For whatever reason we choose to have a family, I can guarantee that nine months of it will be spent (probably mainly by women but men too) imagining.
Dreaming up little scenarios of your soon to be born child, what they will look like, what their little personalities will be like and getting giddy about all the adventures this new family will travel.
It's like a glossy snapshot, idealised in your head, eager for it to be born into reality.
But what if that image doesn't come true?
What if the change to your life is so traumatic and violent that it knocks you sideways?
For some families this is their reality. Some people, for whatever reason, go on to find that they are now parents to a child with a disability, labeled by society to have special needs.
Sometimes the diagnosis comes at birth. Sometimes it happens weeks or months later. And sadly, sometimes, it can happen to a child that was once living an ordinary life.
You suddenly find yourself in a very dark place.
A lonely, unknown path and it can be extremely daunting. A path I found myself traveling having delivered my son Zack who was starved of oxygen at birth for eighteen minutes.
This eighteen minutes resulted in my partner and I coming home with a baby that would need full time care for the rest of his life. Yet here I am four years later no longer afraid, no longer alone and with a new perspective on life that perhaps I would never have gained having lived my imagined life.
And this is what I know so far.
1. Fear and grief
That's what you probably feel at first, fear. Fear of the unknown. Fear of how you will cope and fear of your new life.
It's a scary time. You probably think why me, why my child? Life isn't meant to happen like this.
For me it felt like someone had thrown me in a dark room shut the door and said there you go, find your way back to a normal existence.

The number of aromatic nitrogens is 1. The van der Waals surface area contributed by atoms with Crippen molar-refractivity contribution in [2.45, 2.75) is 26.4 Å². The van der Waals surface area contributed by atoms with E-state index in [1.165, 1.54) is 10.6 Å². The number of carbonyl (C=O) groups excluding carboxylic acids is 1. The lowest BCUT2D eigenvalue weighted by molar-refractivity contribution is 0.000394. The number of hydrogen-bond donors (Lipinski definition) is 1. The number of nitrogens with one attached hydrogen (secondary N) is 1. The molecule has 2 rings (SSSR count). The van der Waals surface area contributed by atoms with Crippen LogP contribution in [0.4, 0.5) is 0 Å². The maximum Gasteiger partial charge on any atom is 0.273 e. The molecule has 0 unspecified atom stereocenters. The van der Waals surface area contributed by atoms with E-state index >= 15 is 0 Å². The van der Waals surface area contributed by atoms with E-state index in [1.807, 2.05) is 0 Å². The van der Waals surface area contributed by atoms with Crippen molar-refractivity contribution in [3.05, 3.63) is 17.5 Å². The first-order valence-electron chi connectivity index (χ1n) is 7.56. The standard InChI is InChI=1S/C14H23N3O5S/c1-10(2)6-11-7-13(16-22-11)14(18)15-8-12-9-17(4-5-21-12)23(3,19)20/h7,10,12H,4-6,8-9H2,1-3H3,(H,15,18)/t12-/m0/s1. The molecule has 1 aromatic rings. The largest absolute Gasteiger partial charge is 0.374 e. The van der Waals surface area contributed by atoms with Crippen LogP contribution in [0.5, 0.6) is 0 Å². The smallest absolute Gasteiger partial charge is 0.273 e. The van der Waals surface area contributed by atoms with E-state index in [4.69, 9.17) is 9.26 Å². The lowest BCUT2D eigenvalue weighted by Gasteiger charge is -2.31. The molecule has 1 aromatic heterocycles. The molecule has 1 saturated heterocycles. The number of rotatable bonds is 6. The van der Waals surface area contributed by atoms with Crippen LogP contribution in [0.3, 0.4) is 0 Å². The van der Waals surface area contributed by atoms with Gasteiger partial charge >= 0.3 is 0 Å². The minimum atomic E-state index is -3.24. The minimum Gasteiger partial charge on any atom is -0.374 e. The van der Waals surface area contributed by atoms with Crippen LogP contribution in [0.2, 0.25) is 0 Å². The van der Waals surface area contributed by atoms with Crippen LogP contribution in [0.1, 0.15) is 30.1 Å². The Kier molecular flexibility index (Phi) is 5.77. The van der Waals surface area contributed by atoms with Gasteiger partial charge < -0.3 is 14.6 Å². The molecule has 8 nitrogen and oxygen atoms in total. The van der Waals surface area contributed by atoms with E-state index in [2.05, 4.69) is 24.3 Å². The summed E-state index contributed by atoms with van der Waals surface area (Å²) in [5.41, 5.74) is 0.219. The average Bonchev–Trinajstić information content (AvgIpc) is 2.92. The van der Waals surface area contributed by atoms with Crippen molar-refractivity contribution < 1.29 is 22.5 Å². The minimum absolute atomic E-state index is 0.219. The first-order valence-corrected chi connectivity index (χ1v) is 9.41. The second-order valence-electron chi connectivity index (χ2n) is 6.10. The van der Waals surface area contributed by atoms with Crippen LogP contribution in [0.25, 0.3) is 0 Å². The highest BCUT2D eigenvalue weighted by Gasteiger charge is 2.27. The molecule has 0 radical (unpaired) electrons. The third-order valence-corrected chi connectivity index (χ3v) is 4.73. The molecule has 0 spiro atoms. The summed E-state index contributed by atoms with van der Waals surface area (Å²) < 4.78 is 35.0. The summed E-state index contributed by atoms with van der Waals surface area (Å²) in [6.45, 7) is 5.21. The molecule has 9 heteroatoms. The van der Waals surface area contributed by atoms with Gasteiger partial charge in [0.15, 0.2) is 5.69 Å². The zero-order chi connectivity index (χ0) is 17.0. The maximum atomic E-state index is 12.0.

And you can find normality, it's very different to how you imagined, it takes time, but it is there.
Alongside all the rush of emotions I felt was also grief. Remember that picture that ran through my head for nine (well seven months, Zack was also premature) it had been destroyed.
The child I imagined no longer existed and for that you have to allow yourself to grieve. The very best thing I did was to let myself feel loss for the child that could have been which perhaps (and it took time) allowed me to accept fully my wonderful son I have today.
2. Abandonment and support
Along with fear comes an overwhelming sense that the situation has happened to you and you alone.
And in a need to quantify your emotions you start to search for others in your situation. First to find hope, to discover other stories like your own that give you a glimmer of a happy ending.
Then when you do find them, you discover your tribe. A group of people that you probably didn't know existed before but they are there. The ones that have walked your road, are the branches you cling on to because they are the oracle, the people that have answers to things that may baffle you, worry you or quite frankly scare you half to death. Then you find the other new ones, the people like you, and you can at at last speak freely knowing that they just get it.
The place that I found my tribe was the fabulous www.specialkidsintheuk.org
To put it bluntly, they got me through the first year.
Slowly I found in my own local area there were other parents in my situation the one's that really did understand. I avoided other baby groups like the plague.
To be honest I'm not one for baby meet ups and if that's what you like then go for it. But I knew that taking my not sitting, not eating baby to a session with lots of crawling, babbling bundles of joy would do me or Zack no good at all.
For us it would merely shine a spotlight on the differences and what I needed at that time was to cocoon the two of us.
So whatever helps you, go out and find that support. Whether it's online or at a community baby group, find them and stick close by, they will be there in your darkest hours and share in your moments of joy.
3. Team building